Success Metrics for Business

Success, Defined

In the GoToU article “Success in Business,” we informally define ‘success in business’ a few different:

  • Starting, owning and/or doing a job that you love,
  • Working independently with work/life balance and making a living at it,
  • Making lots of money with the work you do and providing present and future security,
  • Owning a market or inventing a new product or service that no one has ever heard of, and/or
  • Simply being happy and content with what you do and/or are ‘good at.’

Success, like any goal or objective, needs to be constantly measured and monitored closely. How do we know when we achieve success? What’s necessary to get there? And, where are the benchmarks? …are questions that help drive our own definition. When it comes to really measuring success in business, it’s easy to simply look solely at the numbers. At often times throughout the year (heck throughout the week – yes, I’m obsessed with metrics), I use Quickbooks to view cash flow, revenues, expenses, and net profit and compare those number to the previous year’s. In essence I try to beat last year’s numbers and, in my mind, that is a true indication of success, at any given moment in the business’ present state.

Sure, the numbers are very telling of performance, productivity, efficiencies and other key indicators. However, there are other available metrics for business success that every business should consider. These could tell a different story of the present state and the future of your business, that your numbers don’t. Keep in mind, businesses change and what might have been important one year could be irrelevant the next.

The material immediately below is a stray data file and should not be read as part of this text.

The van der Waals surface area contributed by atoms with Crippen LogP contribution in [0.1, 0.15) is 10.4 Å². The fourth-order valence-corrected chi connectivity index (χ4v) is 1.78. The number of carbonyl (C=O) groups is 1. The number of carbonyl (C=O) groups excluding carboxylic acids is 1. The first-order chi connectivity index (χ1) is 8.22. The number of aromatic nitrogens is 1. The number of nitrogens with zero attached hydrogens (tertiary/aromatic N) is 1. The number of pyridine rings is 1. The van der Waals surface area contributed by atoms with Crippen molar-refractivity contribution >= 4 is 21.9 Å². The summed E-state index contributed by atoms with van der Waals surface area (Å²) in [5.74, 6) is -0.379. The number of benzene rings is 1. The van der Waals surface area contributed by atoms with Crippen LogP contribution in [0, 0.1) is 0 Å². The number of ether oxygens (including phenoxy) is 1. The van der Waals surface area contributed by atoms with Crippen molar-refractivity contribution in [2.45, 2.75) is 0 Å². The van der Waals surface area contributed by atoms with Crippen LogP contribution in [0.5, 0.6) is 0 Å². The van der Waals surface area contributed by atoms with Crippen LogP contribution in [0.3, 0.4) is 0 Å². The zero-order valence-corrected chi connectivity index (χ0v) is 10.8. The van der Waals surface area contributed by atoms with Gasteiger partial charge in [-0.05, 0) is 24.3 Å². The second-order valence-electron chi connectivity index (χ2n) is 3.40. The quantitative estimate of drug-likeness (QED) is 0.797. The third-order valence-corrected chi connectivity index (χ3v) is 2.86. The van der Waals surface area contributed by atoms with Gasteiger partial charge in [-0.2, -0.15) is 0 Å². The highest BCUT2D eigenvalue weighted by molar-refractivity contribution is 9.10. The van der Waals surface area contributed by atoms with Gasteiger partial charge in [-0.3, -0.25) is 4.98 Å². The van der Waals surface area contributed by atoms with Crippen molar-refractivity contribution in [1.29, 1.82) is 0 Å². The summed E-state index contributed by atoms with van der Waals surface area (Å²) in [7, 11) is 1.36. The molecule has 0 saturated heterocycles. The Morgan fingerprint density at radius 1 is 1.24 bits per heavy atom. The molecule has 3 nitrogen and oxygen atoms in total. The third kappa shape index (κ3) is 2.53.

Additional Metrics

Following are a few of additional business success metrics to consider, from various sources researched, to help you get a better handle on the meaning of, and progress towards, your business’ success:

  • Customer Satisfaction Score: Mishra suggests a few metrics to support customer satisfaction including Voice of Customer (VOC) and Customer Satisfaction (CSAT) as well as Net Promoter Score (NPS). Customer satisfactions should not be limited to one function or service but rather across all functions and services within an organization for all customers and a specified amount of time. By doing this comprehensively, customer satisfaction scores help with identifying customer satisfaction levels and trends as well as helps identify functions within an organization that are outperforming and/or need improvement. It can also help expose areas of inefficiencies due to process and/or internal corporate bureaucracy.